Sanofi poached a top manager from Novartis AG in a bid to accelerate delivery of new blockbuster drugs to the market and catch up with competitors in the lucrative cancer field.
Bringing in Paul Hudson as its next chief executive officer will help the French pharma giant bolster its pipeline of medicines and deal with growing U.S. pressure on drug prices. The 51-year-old British executive will take over in September from Olivier Brandicourt, 63, who’s retiring. The shares rose as much as 6% in Paris trading, the biggest intraday increase since October, 2016.
Hudson has led Novartis’s pharma unit since 2016 and is credited with launching key medicines such as psoriasis treatment Cosentyx, which may become its top product this year with a projected $3.5 billion in sales. The executive, who previously spent a decade at U.K. drugmaker AstraZeneca Plc, will turn his attention to Sanofi’s lineup of experimental therapies.
The company is looking to speed up in cancer research, where innovative medicines command high prices, after missing out on the latest wave of cutting-edge drugs. U.S. President Donald Trump and members of Congress have been calling for companies to rein in drug price increases, especially in diabetes, where Sanofi is one of the biggest players.
Sanofi said in March that it had begun a search to replace Brandicourt, who joined from Bayer AG in April 2015. It had already begun shaking up its senior ranks last year, bringing in research chief John Reed from Roche Holding AG and Jean-Baptiste Chasseloup de Chatillon as chief financial officer.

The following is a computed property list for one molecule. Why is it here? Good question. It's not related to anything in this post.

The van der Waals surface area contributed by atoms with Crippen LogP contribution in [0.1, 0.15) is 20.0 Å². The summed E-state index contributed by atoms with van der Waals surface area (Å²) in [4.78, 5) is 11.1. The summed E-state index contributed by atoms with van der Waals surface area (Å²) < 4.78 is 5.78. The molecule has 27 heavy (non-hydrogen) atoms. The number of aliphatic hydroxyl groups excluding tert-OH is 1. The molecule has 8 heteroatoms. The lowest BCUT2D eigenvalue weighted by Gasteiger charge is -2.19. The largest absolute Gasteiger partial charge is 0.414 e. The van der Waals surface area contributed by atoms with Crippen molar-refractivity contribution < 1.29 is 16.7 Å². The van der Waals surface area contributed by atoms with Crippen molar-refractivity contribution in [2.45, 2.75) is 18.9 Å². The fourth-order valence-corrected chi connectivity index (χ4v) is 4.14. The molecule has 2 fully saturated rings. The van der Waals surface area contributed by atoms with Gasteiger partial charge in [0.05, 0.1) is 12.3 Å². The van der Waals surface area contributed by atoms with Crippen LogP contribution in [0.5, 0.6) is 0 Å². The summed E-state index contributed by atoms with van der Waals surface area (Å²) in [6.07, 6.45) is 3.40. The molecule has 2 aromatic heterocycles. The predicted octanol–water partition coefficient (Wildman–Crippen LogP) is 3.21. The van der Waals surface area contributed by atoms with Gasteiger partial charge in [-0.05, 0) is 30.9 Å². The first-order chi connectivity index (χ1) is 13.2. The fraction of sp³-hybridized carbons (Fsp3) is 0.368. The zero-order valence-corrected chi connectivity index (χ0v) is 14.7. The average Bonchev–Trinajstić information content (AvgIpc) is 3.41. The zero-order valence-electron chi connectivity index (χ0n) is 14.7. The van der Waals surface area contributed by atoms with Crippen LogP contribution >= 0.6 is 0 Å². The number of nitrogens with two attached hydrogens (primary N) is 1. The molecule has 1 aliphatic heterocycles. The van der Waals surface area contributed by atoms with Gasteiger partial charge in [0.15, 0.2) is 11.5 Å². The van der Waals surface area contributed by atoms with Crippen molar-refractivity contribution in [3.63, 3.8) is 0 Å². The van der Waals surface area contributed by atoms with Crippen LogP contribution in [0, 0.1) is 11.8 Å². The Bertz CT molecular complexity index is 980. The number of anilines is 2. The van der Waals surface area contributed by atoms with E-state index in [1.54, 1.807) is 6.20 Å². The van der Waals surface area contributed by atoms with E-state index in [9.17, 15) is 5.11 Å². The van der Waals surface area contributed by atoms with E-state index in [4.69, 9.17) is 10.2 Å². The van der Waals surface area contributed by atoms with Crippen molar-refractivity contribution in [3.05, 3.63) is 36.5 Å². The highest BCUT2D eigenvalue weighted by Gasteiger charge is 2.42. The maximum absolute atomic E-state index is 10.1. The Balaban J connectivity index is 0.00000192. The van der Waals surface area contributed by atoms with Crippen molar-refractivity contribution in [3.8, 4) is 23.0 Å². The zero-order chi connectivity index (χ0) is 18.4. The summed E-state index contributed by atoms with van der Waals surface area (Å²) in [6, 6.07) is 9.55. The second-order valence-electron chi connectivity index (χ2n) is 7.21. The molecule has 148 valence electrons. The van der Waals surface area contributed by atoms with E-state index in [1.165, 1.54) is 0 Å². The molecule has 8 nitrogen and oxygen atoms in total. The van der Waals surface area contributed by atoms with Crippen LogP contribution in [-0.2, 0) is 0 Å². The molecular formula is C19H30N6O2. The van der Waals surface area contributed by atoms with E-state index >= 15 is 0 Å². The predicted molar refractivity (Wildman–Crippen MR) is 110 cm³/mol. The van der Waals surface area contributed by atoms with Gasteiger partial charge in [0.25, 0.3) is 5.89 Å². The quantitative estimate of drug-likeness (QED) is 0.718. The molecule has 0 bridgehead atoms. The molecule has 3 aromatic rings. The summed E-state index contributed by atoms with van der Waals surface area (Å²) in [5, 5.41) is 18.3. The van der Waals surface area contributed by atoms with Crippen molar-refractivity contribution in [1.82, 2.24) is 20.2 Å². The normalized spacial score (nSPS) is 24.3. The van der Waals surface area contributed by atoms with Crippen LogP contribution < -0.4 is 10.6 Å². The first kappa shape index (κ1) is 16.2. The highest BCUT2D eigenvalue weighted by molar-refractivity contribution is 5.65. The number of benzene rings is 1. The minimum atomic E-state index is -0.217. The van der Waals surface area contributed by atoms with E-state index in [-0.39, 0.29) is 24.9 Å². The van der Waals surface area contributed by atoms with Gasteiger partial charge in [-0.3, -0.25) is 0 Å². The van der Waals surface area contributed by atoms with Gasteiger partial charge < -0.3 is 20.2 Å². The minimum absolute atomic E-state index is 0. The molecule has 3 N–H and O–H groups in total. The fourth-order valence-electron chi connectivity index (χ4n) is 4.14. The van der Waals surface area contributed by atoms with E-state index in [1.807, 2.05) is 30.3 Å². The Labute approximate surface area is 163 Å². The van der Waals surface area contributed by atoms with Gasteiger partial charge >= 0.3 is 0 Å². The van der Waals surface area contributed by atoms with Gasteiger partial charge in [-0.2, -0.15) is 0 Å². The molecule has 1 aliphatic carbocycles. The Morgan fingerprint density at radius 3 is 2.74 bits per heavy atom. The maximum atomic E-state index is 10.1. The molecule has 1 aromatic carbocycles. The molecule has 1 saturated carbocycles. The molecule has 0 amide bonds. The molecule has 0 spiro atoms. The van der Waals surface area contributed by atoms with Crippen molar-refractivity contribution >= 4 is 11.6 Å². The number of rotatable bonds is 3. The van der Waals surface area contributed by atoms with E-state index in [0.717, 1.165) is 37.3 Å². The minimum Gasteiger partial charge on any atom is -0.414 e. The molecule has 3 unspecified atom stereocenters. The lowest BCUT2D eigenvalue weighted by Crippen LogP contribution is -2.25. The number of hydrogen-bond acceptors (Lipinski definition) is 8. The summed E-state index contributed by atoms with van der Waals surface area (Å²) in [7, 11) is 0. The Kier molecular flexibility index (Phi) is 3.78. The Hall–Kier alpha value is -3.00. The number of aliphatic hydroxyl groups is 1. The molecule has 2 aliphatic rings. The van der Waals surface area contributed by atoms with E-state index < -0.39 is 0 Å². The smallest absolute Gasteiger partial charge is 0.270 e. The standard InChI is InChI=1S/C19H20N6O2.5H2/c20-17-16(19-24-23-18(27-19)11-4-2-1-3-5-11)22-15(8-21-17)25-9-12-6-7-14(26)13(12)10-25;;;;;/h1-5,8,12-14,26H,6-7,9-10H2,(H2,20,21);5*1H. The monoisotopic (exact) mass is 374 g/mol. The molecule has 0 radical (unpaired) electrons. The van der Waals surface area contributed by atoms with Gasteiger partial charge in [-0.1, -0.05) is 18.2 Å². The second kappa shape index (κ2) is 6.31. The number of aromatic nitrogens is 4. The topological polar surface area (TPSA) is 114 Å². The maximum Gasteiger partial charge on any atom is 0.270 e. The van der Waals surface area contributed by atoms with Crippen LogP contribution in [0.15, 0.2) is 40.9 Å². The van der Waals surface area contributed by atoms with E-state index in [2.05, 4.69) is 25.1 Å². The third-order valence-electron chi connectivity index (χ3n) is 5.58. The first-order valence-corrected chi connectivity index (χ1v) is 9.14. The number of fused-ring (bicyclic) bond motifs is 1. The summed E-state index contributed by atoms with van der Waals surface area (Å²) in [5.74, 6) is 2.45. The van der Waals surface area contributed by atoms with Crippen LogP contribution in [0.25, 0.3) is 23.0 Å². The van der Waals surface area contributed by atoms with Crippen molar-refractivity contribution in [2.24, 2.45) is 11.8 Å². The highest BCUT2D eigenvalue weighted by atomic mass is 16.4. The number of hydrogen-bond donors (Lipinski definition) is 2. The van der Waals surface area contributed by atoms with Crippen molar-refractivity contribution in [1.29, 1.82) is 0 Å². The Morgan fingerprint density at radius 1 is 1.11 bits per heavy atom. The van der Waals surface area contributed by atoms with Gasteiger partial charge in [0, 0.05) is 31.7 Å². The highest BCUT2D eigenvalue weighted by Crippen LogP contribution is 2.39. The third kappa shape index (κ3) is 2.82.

Along with how to approach diabetes, one of the biggest questions for Sanofi’s new team is its strategy in the burgeoning gene-therapy realm. With Hudson as head of pharma, Novartis bought AveXis Inc. for $8.7 billion last year to gain Zolgensma, which just received approval from U.S. regulators.
Hudson’s strong track record at Novartis was a key part of investor confidence in the Swiss pharma giant’s ability to launch new drugs, according to a note from analysts at Credit Suisse. In hiring Hudson, Sanofi is giving the reins once again to a citizen from outside France. Four years ago, Brandicourt replaced Canadian-German national Chris Viehbacher.
Brandicourt has expand the company’s pipeline with the acquisitions of Bioverativ, a developer of hemophilia therapies, and Ablynx, maker of a treatment for a rare bleeding disorder. In 2021, he’ll turn 65, Sanofi’s age limit for its CEO.
Several other big drug companies have seen changes at the top in recent years, with Emma Walmsley taking charge of GlaxoSmithKline Plc, Vas Narasimhan now steering Novartis AG, Kare Schultz becoming CEO at Teva Pharmaceutical Industries Ltd. and Albert Bourla taking over at Pfizer Inc.
Novartis said Friday that Marie-France Tschudin will become the new leader of its pharmaceuticals business unit.
Novartis, which was little changed Friday in Zurich, is up about 18% since the beginning of this year.